Summary of Probiotic Strains

Commercial probiotic products do not always specify the strain of microorganism they contain. When they do, it may be a strain that has never been scientifically studied, or has been studied but no health benefits were identified.

Dozens of microorganisms have been shown to have desirable probiotic qualities, at least in vitro. However, ingested bacteria are normally killed in the stomach. A small number of strains have been shown to colonize the human gastrointestinal(GI) tract in clinical trials(see the definition of an "implantable strain", below). This is thought to be a necessary prerequisite for any health benefits to be conferred. A few strains have shown they both colonize the GI tract and confer specific benefits in human clinical trials. This is the most credible variety of probiotic, and while growing, there are only a small handful. Most are not available commercially in the US market.

For the purposes of this website, I will use the following terms to distinguish the scientific support for different probiotic microorganisms.

Research strain:
Any generally regarded as safe(GRAS) microorganism being studied for probiotic application, but not commercially available in any market.
Commercial strain:
A strain produced on an industrial scale for commercial use, as a fresh product(fermented milk, juice, etc) or nutritional supplement(capsules or sashes).
Probiotic strain:
Any Generally Regarded As Safe(GRAS) microorganism(such as lactobacilli, bifidobacteria, streptococci, sacharomycis, etc) shown in published research to have one or more of the following positive attributes:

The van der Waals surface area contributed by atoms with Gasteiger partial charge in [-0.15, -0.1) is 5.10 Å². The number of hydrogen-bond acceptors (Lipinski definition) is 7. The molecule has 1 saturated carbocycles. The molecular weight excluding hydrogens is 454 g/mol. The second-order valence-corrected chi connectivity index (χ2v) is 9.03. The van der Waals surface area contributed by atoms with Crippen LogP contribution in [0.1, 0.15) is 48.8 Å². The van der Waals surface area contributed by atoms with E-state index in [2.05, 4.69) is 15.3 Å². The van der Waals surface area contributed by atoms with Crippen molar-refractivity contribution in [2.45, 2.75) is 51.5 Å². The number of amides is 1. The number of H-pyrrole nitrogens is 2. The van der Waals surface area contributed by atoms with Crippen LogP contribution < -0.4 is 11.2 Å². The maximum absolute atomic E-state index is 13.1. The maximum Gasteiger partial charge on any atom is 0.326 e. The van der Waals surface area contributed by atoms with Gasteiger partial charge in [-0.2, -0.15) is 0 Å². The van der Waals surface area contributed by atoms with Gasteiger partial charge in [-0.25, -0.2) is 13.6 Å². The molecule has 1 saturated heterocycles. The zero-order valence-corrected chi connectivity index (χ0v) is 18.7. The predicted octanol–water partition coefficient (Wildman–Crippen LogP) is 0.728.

1. In vitro adherence to epithilial cells.
  2. In vitro antimicrobial activity.
  3. In vitro resistance to bile, hydrochloric acid, and pancreatic juice.
  4. Anticarcinogenic activity(reduction of carcinogens) in clinical trials.
  5. Immune modulation or stimulation in human clinical trials.
  6. Reduction of intestinal permeability in human clinical trials.
  7. Colonization of the GI tract in human clinical trails.
Implantable strain:
Any microbial strain native to the GI tract of man(i.e. lactobacilli or bifidobacteria) shown to survive passage through the GI tract(appear live in the stool) or persist on biopsies of the GI mucosa after cessation of feeding.
Clinical strain:
An implantable strain which has been shown to have one or more specific health benefits, and therefore have demonstrated clinical usefulness. Some examples of benefits that have been shown are reduced intestinal permeability(LGG), enhancement of immune function(various strains), and treatment of infection.

Table of probiotic strains

This table does not include all strains with probiotic value, just those that are more prominent. I have not necessarily included all the benefits of each strain, but focused on those which are of most interest to people with chronic candida(or a disturbed GI microflora).

Strain Availability Shown to implant Clinical benefits
Saccaromyces boulardii Capsules Yes, as a transient Prevention/treatment of diarrhea
L.casei strain DN-114001 Actimel(Dannon), Phoenix and Denver only -- (Dannon, please send info)
L.reuteri Stoneyfield Yogurt(BioGaia) Yes1 Reduces diarrhea in children2
L.acidophilus NCFB 1748 Arla Acidophilus(Arla), not in USA -- (Arla, please send info)